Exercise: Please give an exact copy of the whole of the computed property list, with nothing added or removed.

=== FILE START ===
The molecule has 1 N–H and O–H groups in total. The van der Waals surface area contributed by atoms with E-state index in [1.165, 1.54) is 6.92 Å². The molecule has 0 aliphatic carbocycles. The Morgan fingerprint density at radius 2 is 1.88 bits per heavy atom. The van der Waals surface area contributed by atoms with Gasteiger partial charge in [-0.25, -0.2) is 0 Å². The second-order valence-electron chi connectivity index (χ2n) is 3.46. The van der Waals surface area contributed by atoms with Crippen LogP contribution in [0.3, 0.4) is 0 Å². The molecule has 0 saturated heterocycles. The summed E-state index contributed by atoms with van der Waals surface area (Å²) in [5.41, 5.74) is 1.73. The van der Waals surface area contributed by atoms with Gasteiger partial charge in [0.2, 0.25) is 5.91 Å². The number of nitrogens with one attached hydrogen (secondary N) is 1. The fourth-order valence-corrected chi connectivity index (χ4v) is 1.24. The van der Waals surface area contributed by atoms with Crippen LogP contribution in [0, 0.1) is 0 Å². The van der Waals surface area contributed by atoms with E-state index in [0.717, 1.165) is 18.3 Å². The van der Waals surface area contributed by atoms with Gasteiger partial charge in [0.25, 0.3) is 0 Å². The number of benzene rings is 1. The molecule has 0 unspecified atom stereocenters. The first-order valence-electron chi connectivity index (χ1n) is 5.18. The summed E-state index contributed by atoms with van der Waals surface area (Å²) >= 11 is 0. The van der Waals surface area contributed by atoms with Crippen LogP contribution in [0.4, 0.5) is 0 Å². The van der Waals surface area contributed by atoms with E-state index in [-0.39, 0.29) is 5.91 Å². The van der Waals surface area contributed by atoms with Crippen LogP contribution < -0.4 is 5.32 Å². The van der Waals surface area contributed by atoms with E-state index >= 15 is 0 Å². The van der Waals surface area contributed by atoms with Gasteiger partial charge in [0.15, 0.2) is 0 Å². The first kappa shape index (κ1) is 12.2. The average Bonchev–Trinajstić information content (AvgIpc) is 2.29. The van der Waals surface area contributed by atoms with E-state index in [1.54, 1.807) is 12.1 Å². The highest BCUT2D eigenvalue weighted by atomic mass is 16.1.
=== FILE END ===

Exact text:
The molecule has 1 N–H and O–H groups in total. The van der Waals surface area contributed by atoms with E-state index in [1.165, 1.54) is 6.92 Å². The molecule has 0 aliphatic carbocycles. The Morgan fingerprint density at radius 2 is 1.88 bits per heavy atom. The van der Waals surface area contributed by atoms with Gasteiger partial charge in [-0.25, -0.2) is 0 Å². The second-order valence-electron chi connectivity index (χ2n) is 3.46. The van der Waals surface area contributed by atoms with Crippen LogP contribution in [0.3, 0.4) is 0 Å². The molecule has 0 saturated heterocycles. The summed E-state index contributed by atoms with van der Waals surface area (Å²) in [5.41, 5.74) is 1.73. The van der Waals surface area contributed by atoms with Gasteiger partial charge in [0.2, 0.25) is 5.91 Å². The number of nitrogens with one attached hydrogen (secondary N) is 1. The fourth-order valence-corrected chi connectivity index (χ4v) is 1.24. The van der Waals surface area contributed by atoms with Crippen LogP contribution in [0, 0.1) is 0 Å². The van der Waals surface area contributed by atoms with E-state index in [0.717, 1.165) is 18.3 Å². The van der Waals surface area contributed by atoms with Gasteiger partial charge in [0.25, 0.3) is 0 Å². The number of benzene rings is 1. The molecule has 0 unspecified atom stereocenters. The first-order valence-electron chi connectivity index (χ1n) is 5.18. The summed E-state index contributed by atoms with van der Waals surface area (Å²) >= 11 is 0. The van der Waals surface area contributed by atoms with Crippen LogP contribution in [0.4, 0.5) is 0 Å². The van der Waals surface area contributed by atoms with E-state index in [-0.39, 0.29) is 5.91 Å². The van der Waals surface area contributed by atoms with Crippen LogP contribution < -0.4 is 5.32 Å². The van der Waals surface area contributed by atoms with E-state index >= 15 is 0 Å². The van der Waals surface area contributed by atoms with Gasteiger partial charge in [0.15, 0.2) is 0 Å². The first kappa shape index (κ1) is 12.2. The average Bonchev–Trinajstić information content (AvgIpc) is 2.29. The van der Waals surface area contributed by atoms with E-state index in [1.54, 1.807) is 12.1 Å². The highest BCUT2D eigenvalue weighted by atomic mass is 16.1.